TV-14, again...because kids don't find the nuances of politics interesting. There's some language in here. It's translated through subtitles. At least, I think that I remember that being a thing. Mostly, this is a tale of corruption. The real disturbing thing is the rioting. There's a lot of real world violence and hatred here. People get really worked up over political situations and sometimes, that means lashing out at candidates or their peers. It's an emotional movie if you invest in it, and that can often change how images are viewed. TV-14.
DIRECTOR: Petra Costa
I normally lose my mind over the documentary category. I feel so wise and informed about the tragedy of the world that I question whether or not I should be watching narrative fiction whatsoever. I think watching documentary films makes me feel somehow better than most people, which ultimately makes me a bad person. But I had a hard time jumping on board this generation's documentary category. Maybe a nuanced understanding of the corruption of the Brazil tests me and my sense of empathy.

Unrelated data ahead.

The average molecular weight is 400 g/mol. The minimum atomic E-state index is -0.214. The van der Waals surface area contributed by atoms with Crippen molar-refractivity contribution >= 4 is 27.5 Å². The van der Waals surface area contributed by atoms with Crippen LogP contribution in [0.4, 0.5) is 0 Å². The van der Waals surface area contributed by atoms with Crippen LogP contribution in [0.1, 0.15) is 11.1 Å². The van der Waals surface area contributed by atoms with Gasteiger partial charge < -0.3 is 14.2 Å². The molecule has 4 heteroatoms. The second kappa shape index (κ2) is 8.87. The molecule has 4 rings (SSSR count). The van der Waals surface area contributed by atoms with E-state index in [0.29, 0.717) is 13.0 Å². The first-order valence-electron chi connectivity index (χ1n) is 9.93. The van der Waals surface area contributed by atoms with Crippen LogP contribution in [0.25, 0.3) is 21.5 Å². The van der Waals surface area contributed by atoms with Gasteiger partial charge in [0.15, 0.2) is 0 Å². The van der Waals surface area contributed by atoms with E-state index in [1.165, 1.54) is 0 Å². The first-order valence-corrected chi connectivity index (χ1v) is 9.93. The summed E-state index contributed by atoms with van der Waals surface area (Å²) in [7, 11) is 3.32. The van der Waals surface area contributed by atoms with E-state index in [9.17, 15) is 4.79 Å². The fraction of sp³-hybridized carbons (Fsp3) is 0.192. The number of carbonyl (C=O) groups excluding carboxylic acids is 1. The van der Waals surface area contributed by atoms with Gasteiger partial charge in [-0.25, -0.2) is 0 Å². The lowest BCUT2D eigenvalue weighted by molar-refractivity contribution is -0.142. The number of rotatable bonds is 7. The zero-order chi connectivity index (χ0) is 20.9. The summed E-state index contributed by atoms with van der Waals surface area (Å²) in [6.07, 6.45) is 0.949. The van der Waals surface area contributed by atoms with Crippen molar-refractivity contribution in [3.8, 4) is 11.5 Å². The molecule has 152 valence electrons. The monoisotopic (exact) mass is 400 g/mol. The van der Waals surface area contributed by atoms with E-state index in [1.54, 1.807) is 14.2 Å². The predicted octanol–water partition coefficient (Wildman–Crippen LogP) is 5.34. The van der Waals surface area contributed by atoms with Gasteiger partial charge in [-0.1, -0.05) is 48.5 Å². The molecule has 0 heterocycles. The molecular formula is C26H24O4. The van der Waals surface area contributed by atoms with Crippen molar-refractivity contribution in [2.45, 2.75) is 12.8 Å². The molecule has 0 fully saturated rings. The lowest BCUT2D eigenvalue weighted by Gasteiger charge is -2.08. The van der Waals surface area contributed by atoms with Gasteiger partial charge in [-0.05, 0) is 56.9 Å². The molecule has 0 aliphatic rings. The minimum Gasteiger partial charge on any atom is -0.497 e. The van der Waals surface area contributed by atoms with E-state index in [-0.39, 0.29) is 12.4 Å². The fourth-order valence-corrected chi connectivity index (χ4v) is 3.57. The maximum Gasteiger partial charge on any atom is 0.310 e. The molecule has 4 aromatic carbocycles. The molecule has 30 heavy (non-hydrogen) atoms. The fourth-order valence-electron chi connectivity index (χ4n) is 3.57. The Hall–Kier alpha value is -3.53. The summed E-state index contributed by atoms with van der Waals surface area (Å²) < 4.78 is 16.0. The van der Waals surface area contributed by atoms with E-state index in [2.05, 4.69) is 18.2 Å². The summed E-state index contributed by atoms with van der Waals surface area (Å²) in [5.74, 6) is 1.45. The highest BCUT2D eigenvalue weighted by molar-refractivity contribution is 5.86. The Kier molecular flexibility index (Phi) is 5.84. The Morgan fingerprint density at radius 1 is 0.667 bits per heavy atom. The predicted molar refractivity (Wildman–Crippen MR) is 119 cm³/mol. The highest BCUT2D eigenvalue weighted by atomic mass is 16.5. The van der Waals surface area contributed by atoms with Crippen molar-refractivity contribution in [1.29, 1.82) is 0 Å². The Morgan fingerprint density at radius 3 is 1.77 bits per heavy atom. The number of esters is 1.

I mean, I do have some sense of empathy. I'm not a monster. It's just that politics to begin with is so overwhelming to begin with that it is hard to imagine adding Brazilian politics. Considering that everyone in the movie calls the documentarian "Petra", I too will forgo my rule about referring to directors by last name. Petra is heavily entrenched in Brazil's politics. She was born and raised in a world where democracy was being born in Brazil. It was something that her parents fought for. From that perspective, The Edge of Democracy is a vital film for Petra to make.